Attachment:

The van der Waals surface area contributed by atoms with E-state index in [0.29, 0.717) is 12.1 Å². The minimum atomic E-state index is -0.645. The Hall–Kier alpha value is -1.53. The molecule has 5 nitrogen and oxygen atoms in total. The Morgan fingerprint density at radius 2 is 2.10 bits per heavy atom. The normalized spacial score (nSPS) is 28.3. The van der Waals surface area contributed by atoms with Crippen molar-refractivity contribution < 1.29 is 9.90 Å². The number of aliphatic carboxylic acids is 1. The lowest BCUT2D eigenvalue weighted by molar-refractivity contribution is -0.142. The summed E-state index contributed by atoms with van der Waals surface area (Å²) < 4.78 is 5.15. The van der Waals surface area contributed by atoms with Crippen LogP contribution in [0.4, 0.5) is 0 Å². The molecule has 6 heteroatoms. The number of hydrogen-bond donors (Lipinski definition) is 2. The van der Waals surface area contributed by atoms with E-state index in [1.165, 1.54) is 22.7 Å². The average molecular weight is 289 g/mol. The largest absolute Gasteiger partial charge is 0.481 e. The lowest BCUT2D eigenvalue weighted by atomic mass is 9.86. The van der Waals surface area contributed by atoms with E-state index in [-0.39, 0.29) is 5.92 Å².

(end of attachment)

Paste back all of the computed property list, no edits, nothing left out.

The van der Waals surface area contributed by atoms with E-state index in [0.29, 0.717) is 12.1 Å². The minimum atomic E-state index is -0.645. The Hall–Kier alpha value is -1.53. The molecule has 5 nitrogen and oxygen atoms in total. The Morgan fingerprint density at radius 2 is 2.10 bits per heavy atom. The normalized spacial score (nSPS) is 28.3. The van der Waals surface area contributed by atoms with Crippen molar-refractivity contribution < 1.29 is 9.90 Å². The number of aliphatic carboxylic acids is 1. The lowest BCUT2D eigenvalue weighted by molar-refractivity contribution is -0.142. The summed E-state index contributed by atoms with van der Waals surface area (Å²) < 4.78 is 5.15. The van der Waals surface area contributed by atoms with Crippen LogP contribution in [0.4, 0.5) is 0 Å². The molecule has 6 heteroatoms. The number of hydrogen-bond donors (Lipinski definition) is 2. The van der Waals surface area contributed by atoms with E-state index in [1.165, 1.54) is 22.7 Å². The average molecular weight is 289 g/mol. The largest absolute Gasteiger partial charge is 0.481 e. The lowest BCUT2D eigenvalue weighted by atomic mass is 9.86. The van der Waals surface area contributed by atoms with E-state index in [-0.39, 0.29) is 5.92 Å².